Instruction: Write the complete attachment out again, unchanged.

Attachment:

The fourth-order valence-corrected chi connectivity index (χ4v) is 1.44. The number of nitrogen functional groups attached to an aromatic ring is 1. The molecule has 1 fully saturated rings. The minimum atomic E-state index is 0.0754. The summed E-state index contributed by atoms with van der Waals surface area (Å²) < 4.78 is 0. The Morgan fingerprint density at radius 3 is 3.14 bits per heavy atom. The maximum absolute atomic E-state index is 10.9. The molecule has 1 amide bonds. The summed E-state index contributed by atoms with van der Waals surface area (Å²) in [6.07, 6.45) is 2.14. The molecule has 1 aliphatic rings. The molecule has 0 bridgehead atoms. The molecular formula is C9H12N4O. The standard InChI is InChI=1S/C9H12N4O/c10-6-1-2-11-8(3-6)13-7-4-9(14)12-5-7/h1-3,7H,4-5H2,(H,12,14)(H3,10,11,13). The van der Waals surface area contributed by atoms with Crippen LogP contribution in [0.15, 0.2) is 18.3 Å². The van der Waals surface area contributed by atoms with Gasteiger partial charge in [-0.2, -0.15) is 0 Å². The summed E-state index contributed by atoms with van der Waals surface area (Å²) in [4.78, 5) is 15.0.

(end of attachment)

The fourth-order valence-corrected chi connectivity index (χ4v) is 1.44. The number of nitrogen functional groups attached to an aromatic ring is 1. The molecule has 1 fully saturated rings. The minimum atomic E-state index is 0.0754. The summed E-state index contributed by atoms with van der Waals surface area (Å²) < 4.78 is 0. The Morgan fingerprint density at radius 3 is 3.14 bits per heavy atom. The maximum absolute atomic E-state index is 10.9. The molecule has 1 amide bonds. The summed E-state index contributed by atoms with van der Waals surface area (Å²) in [6.07, 6.45) is 2.14. The molecule has 1 aliphatic rings. The molecule has 0 bridgehead atoms. The molecular formula is C9H12N4O. The standard InChI is InChI=1S/C9H12N4O/c10-6-1-2-11-8(3-6)13-7-4-9(14)12-5-7/h1-3,7H,4-5H2,(H,12,14)(H3,10,11,13). The van der Waals surface area contributed by atoms with Crippen LogP contribution in [0.15, 0.2) is 18.3 Å². The van der Waals surface area contributed by atoms with Gasteiger partial charge in [-0.2, -0.15) is 0 Å². The summed E-state index contributed by atoms with van der Waals surface area (Å²) in [4.78, 5) is 15.0.